He takes a bundle of cloth from his saddlebag and unwraps it. Inside are two small, fine-boned human hands. They might have been taken from some other poor girl. They might even have belonged to Dagna herself, stolen from the bloodstained chopping block and preserved with unnatural magic.
“Think of it. No more pain. No more ugliness. Forget the king’s paltry reward and accept this most generous of gifts.”
Dagna looks again at the prince. She knows she can hold him here until the lord gives in. But she also knows, stripling of a thing that he is, that holding him will break him. Ribs will splinter, collarbones will crack like twigs, and the king will grant no reward for a shattered corpse. She thinks of the boy by the river; those fearful eyes, that sickening snap.
Karin steps forward, gripping her cane like the handle of a sword. “You promised. Dagna Müller. You promised me.”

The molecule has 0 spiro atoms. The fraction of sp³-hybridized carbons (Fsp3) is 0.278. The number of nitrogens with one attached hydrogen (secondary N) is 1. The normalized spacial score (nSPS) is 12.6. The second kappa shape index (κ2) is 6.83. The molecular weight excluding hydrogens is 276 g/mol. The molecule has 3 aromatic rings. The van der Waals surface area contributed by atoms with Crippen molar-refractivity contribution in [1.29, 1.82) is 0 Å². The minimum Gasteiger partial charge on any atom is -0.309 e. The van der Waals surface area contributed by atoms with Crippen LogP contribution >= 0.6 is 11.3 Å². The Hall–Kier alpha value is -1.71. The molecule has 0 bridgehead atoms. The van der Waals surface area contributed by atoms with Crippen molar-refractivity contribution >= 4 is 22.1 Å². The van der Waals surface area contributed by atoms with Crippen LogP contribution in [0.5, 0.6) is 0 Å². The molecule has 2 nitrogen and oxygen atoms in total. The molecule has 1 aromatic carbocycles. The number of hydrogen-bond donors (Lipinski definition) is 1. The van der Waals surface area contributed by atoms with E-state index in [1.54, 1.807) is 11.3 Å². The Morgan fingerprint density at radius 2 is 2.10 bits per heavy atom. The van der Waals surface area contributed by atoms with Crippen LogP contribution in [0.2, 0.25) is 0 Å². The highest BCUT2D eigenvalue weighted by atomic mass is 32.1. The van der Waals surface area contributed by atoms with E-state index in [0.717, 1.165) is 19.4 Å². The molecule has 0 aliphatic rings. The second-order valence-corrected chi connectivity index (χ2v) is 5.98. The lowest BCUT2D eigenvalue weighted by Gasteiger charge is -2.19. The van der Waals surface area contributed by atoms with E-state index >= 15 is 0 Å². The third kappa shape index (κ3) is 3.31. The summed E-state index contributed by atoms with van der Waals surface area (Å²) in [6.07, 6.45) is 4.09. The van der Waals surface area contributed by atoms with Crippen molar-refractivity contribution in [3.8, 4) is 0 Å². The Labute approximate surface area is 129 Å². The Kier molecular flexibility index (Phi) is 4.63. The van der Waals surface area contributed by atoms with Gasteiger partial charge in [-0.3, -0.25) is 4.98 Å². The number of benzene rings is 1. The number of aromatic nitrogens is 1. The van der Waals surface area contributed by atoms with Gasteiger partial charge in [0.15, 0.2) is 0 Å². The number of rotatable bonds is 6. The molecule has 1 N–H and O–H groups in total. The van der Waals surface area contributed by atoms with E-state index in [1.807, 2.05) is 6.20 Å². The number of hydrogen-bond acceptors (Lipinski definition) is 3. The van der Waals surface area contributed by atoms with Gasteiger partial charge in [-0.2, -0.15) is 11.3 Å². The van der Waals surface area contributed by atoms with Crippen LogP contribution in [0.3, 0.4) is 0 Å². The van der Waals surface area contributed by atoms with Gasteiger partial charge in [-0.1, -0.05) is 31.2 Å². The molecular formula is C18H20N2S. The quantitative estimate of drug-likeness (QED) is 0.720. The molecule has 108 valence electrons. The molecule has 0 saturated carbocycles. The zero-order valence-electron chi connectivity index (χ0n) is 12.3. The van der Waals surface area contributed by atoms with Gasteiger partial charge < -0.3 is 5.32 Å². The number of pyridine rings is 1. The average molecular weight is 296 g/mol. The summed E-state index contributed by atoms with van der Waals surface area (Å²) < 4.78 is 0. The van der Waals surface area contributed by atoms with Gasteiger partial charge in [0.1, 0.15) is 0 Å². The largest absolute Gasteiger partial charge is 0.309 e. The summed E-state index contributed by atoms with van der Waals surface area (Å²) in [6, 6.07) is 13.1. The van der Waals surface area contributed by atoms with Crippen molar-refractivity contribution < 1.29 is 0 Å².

“The irregular one is jealous,” the lord hisses. “She wants you to suffer as she does. See, see what I offer you.”
Dagna reaches out until her iron fingertips brush those pretty hands, but Themselves do not forget a slight. If she wants them, he’ll make her cower and simper and debase herself to get them. If he had found her that day by the riverbank she might even have let him.
But the salt air has left her skin tanned and hardened since then, and four years of toil have made her arms thick with muscle. Those hands would be a poor fit now.
“Only ask me prettily, Dagna Müller,” says the lord. “Ask me ever so sweetly, and I shall make you whole again.”
Karin snarls like a wild thing, like this forest belongs to her and he is trespassing. “She’s no less whole than when she had them, you twisted bastard.”
The words cut through Dagna’s thoughts like the blade of an axe, like something that takes away and gives all at once.
She steps forward. The prince trembles with hope and fear, bracing himself for the pain.
“Do not be afraid,” she whispers.
Then, with one swift, sharp movement, she drags the lord from his horse and she holds.
“Karin,” she says. “Take the prince. Go now, fast as you can.”
“Trust me. Go.”
“Let me guide you,” the prince says, clutching at Karin’s arm.